This collection of hybrid classes clocks in at 34 pages, 1 page front cover, 1 page editorial, 1 page empty after editorial (why?), 2 pages of SRD, 1 page advertisement, 1 page back cover, leaving us with 27 pages of content, so let’s take a look!
All right, the first class herein would be the forgepriest…hey! Déjà vu! Bingo, this pdf compiles hybrid classes from the Cultures of Celmae-series and adds two new ones, the Mariner and the Looter. I’d usually revisit the respective hybrid classes…but, to give you an example: Forge-priest from Cultures of Celmae: Dwarves? Still missing his skills per level…and guess what? The missing information and wonky wording? Still all here. Forest Warden from Cultures of Celmae: Elves? Still opaque and horribly broken. Shadowskiver from Cultures of Celmae: Gnomes? Still redundant in a game that has Antipodism and Path of Shadows as better alternatives. These three are full-blown misses, here bereft of the fluff and racial origin myths etc. that salvaged their inclusion in the respective pdfs to some degree.
The mariner (available as a stand-alone PWYW-file), while mechanically better than these three fellows, is a decent, if unremarkable coastal specialist. I have covered all of these classes in more depth in my respective reviews of the books. I’m not going to repeat all my gripes with them here.
That leaves us with the looter, so let’s hope for a gem in this compilation of misses, shall we? the looter is a hybrid of barbarian and rogue and receives d8 HD, 6 + skills, and “looter’s are proficient with all simple weapons, plus hand crossbow, rapier, sap, short-bow and short sword.” [sic!]. They are proficient with light armors as well. They gain good Fort- and Ref-save progressions and a nonstandard BAB-progression: While they start at +0 at 1st level, they gain full BAB-progression each level, excluding the 5th, which means they’ll end up with a BAB of +18 at 20th level. They begin play with fast movement (+10 feet) and also receive sneak attack at first level, increasing sneak attack every odd level thereafter. Additionally, they begin play with Weapon Finesse, which, at third level, may apply Dex to damage instead of STr, gaining this benefit for another weapon at 11th and 19th level.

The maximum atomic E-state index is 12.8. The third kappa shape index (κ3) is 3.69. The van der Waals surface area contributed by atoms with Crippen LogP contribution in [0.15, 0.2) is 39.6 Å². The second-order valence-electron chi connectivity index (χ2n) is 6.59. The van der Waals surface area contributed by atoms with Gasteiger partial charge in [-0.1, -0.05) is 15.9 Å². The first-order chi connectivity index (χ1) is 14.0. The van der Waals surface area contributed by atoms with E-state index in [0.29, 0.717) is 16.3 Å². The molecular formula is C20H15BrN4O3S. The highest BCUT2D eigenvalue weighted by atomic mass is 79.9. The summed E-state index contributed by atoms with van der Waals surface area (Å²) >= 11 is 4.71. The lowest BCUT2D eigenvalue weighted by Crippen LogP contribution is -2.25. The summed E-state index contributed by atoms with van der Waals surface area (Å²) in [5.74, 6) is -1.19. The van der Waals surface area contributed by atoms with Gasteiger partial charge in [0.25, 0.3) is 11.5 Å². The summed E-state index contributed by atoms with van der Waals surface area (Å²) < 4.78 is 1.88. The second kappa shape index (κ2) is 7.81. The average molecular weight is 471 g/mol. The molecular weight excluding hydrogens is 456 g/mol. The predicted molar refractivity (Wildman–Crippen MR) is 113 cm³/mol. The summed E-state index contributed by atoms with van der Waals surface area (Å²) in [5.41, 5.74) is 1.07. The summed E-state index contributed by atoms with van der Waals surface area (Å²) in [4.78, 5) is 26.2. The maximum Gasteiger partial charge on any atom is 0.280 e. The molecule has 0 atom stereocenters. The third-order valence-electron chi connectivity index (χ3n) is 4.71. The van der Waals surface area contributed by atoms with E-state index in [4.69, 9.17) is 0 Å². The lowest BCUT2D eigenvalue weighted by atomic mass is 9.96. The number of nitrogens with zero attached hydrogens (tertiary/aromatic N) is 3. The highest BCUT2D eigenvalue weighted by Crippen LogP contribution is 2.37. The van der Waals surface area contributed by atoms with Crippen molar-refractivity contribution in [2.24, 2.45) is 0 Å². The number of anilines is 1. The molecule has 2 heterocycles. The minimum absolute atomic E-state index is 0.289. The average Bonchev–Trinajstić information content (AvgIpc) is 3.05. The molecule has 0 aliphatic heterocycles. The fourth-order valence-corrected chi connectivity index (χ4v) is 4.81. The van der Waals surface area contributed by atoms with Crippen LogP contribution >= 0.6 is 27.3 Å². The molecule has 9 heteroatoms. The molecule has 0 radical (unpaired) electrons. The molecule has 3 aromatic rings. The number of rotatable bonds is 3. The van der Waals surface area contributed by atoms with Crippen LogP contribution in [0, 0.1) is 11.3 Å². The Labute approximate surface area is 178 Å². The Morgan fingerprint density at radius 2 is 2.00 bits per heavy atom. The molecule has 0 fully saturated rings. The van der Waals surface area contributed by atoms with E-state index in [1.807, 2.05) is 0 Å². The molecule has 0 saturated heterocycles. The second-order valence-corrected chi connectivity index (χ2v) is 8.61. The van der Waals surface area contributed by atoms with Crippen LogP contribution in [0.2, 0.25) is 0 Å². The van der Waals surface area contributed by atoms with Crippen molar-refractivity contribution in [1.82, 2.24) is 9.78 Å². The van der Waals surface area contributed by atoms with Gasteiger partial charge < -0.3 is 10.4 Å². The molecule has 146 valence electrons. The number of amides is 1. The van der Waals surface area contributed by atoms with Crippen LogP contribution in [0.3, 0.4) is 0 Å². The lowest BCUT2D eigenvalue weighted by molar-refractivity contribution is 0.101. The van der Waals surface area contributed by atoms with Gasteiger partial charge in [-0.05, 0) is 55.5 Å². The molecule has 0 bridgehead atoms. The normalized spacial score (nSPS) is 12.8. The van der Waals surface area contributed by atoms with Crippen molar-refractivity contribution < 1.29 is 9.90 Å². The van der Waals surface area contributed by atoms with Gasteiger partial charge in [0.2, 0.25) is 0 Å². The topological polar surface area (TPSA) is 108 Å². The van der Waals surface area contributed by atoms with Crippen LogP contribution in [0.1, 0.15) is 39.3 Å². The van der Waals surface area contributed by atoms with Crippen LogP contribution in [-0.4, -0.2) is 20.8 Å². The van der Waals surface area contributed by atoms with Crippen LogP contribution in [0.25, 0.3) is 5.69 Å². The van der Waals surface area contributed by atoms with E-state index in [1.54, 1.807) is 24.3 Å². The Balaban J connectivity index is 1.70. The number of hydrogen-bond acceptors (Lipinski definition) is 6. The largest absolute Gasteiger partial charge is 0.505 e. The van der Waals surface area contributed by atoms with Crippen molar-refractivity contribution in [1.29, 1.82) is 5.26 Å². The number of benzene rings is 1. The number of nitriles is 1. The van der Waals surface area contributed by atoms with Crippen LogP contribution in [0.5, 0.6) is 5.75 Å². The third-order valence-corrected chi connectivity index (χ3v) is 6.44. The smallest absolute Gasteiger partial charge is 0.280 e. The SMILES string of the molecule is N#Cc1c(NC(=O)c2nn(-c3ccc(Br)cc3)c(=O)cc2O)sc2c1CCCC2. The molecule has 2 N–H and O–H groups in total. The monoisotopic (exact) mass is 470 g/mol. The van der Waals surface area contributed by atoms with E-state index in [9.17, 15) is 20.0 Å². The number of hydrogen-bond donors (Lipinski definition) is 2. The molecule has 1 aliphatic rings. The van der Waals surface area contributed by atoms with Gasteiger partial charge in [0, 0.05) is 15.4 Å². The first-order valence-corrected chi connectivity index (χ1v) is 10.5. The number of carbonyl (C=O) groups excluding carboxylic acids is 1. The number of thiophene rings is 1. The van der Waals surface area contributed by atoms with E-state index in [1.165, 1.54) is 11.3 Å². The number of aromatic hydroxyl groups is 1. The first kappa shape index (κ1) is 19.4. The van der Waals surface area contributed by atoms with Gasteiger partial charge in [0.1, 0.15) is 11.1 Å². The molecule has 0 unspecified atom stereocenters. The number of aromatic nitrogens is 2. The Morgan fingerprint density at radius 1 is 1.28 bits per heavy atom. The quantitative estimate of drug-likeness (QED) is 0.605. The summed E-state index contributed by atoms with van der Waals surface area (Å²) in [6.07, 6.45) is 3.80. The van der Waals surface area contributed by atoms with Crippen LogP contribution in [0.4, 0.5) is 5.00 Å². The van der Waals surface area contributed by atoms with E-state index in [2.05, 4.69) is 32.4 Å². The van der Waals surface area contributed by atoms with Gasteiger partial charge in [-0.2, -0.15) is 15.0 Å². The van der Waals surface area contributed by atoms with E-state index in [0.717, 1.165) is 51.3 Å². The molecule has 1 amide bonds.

The eponymous looting ability of 1st level translates, rules-wise, as Improved Steal (not properly capitalized in the pdf), with 6th and 9th level providing the next upgrades in that maneuver’s feat tree. 12th level nets even the mythic version of the Improved Steal feat, substituting 1/4 of her looter level as mythic tier. I get the idea here, but why bring mythic into it? Sure, the feat’s bonuses are pretty standard and work in non-mythic gameplay, but personally, I’d have translated them to non-mythic gameplay and added “This doubles as blablabla for prerequisites…” – if only to take a it the edge of a kneejerk reaction of suddenly seeing mythic in a regular class progression. Still, only cosmetic as far as I’m concerned.
15th level nets the option to execute a steal attempt as a swift action before or after taking a standard action once per round. Now RAW, this would make it impossible to use this ability when using a full attack. 20th level lets the looter perform the maneuver as an immediate action – the once per round caveat, in both cases, is a bit odd, but doesn’t necessarily hurt.
2nd level nets evasion and the swift foot ability, which adds +10 ft movement rate for 4 + Con-mod rounds, +2 rounds per class level, with 8th and 14th level extending the benefits to +20 and +30 ft., respectively. 3rd level nets Danger Sense, 4th Combat Expertise (not properly formatted) and uncanny dodge. 5th level provides Deep pockets, which provides the Sleight of Hand skill unlocks. 10th level provides, analogue, the Appraise skill unlocks. Finally, 15th level nets the Perception skill unlocks. Which is weird: Either you play with these…or you don’t, right? If you already play with them, they make less sense as class features, particularly as late as 10th level. If you don’t…they make kind of sense…I guess. On a formal level, it is evident that they have been ct-copy-pasted, since they use the second person instead of the third, so if that’s something that bothers you, now you now.